However, family units that arrive at ports of entry and request asylum will not be prosecuted because they have not attempted to enter the country illegally, several DHS officials confirmed to the Washington Examiner. They will also be kept together as they go through the asylum process. These groups are detained in DHS facilities while minors are directed to HHS.

In an attempt to secure housing for the coming flood of children, HHS selected the Tornillo Land Port of Entry near El Paso, Texas, last week as the first back-up site to temporarily house around 360 minors.

The Trump administration is also advancing a plan to tentatively house unaccompanied minors in tent cities located on three Texas military bases due to increasing border apprehensions and a shortage of beds for the underage immigrants.

“[Health and Human Services] is running out of space because of the implications of the zero tolerance policy, but also because we continue to see this uptick in numbers,” an official confirmed to the Washington Examiner last week.

HHS officials are looking at Fort Bliss near El Paso, Dyess Air Force Base in Abilene, and Goodfellow Air Force Base in San Angelo, the official confirmed.

‘Please stop having children you aren’t willing to raise’

(THIS ARTICLE IS COURTESY OF THE WASHINGTON EXAMINER)

 

Sen. John Kennedy: 

Imagine that you’re the parents of four children under the age of eight. Your home is strewn with stuffed animals and sippy cups. And, if you’re a couple named Colby and Lacey (a real couple from Utah), you keep drug paraphernalia next to the bassinet and smoke heroin in front of your children.For the life of me, I don’t know why anyone who is an addict would decide to become a parent and bring an innocent child into his or her sick drug den. My only conclusion is that some parents figure someone else will raise their children while they do drugs, drink, party, commit crimes, Snapchat, plant fake crops on FarmVille, and do anything but parent. They’d rather have the latest and greatest iPhone than help their children figure out eighth-grade algebra.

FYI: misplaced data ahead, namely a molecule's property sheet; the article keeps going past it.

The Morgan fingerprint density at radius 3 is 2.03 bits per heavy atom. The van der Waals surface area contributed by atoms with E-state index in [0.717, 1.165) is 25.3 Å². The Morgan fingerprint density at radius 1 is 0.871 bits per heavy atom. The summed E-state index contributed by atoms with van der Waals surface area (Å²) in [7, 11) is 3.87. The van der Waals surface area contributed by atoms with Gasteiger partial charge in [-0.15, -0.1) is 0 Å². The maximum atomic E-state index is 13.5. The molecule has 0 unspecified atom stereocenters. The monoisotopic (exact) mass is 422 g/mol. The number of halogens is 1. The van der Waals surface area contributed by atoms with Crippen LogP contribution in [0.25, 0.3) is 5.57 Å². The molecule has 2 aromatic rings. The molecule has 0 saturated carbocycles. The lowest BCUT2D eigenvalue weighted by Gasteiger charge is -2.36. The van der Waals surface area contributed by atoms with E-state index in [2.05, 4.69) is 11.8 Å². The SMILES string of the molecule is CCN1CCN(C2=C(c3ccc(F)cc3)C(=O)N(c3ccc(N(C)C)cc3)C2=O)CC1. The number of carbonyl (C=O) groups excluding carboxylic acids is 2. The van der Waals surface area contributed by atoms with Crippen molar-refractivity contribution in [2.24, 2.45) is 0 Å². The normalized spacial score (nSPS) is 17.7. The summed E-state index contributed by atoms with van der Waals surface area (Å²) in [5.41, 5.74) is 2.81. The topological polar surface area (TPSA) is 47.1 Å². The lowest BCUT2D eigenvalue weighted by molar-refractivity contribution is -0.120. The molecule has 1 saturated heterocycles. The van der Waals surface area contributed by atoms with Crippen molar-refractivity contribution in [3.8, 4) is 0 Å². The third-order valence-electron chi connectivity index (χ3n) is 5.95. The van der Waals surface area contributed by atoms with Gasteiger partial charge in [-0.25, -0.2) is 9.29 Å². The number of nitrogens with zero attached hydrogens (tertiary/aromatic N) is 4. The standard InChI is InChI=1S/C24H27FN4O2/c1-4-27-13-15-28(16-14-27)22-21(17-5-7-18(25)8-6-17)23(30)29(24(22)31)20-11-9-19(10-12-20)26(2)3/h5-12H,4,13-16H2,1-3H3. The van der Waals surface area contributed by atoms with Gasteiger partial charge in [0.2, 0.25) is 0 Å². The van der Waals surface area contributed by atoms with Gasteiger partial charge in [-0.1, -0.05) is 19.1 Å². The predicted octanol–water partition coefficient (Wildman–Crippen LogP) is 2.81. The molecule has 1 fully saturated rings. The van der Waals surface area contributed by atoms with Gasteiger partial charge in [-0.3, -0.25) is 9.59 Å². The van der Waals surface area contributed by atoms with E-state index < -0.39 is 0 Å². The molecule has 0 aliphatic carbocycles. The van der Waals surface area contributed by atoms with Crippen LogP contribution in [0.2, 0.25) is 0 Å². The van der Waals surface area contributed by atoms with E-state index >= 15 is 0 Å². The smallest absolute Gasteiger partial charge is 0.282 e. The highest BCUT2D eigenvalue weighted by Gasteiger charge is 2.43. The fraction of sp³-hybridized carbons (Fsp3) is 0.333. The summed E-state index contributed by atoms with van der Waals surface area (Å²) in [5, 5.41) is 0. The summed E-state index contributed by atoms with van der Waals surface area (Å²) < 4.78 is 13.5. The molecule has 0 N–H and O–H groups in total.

Thankfully, that’s not most parents in Louisiana, but it describes too many.

Life is precious. Anyone who’s looked into a newborn’s innocent eyes should realize how incredible it is to be blessed with a new life. That couple named Colby and Lacey allegedly gazed into their newborn’s eyes and then rubbed drugs into the child’s gums to hide the fact that she had been born addicted to heroin. Nurses say some parents do this all the time to hide their infant’s withdrawal symptoms.

Here’s my advice to couples like Colby and Lacey: Stop having children if you don’t plan to raise them.

A lack of good parenting sense isn’t just a problem for Colby and Lacey. Last month, an eight-year-old girl tested positive for cocaine in Baton Rouge, La., after a relative brought her to the hospital because her mother refused to do so. When authorities located the mother, she had cocaine and drug paraphernalia in her possession.

My heart aches for that child. At eight years old, you should be playing games, painting your fingernails purple, getting glitter on everything, and learning how to bake cookies. The last thing you should be doing at that age is testing positive for cocaine.